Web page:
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On 1/6/2021 at 7:50 PM, Alma Palmira said:

But to be honest, I am tempted to just create AO and shadow maps, save those to my working folder, and then bring them into Photoshop to really play with the texture. (I have 35 years in Photoshop experience.) Once I get them where I want them I upload those separately into SL to place on my model. Is this Kosher?

If you're okay with just nook-and-cranny AO shadows -- no baked speculars or fully cast shadows on your diffuse texture -- you don't need lighting. A pure AO bake doesn't need it, and if you do a separate, pure "Color" diffuse bake (or you created your diffuse in SL-useable form to begin with and don't need a bake to generate it), that won't need lighting either. Blender simply passes the material color straight through without calculating lighting.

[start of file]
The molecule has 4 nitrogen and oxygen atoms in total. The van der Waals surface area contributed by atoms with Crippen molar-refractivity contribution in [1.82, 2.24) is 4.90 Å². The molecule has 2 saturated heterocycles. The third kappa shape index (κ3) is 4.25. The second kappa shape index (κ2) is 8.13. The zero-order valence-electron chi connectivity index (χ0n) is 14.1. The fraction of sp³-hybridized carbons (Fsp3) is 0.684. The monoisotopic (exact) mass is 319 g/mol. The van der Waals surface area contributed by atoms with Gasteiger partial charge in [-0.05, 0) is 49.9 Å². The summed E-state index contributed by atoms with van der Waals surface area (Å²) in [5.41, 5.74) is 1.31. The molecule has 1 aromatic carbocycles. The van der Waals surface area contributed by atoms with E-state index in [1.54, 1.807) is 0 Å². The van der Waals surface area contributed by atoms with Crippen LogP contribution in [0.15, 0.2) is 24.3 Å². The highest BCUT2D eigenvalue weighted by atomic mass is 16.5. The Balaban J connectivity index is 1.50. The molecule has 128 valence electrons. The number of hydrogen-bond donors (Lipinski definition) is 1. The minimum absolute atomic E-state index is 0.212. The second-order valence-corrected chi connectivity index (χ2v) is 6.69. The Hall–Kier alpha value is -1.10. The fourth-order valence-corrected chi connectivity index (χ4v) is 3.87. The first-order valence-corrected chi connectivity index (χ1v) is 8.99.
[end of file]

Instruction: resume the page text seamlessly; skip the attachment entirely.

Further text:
For whatever reason, Blender needs to apply direct or indirect light (or both) when doing any combined bake, including diffuse + AO.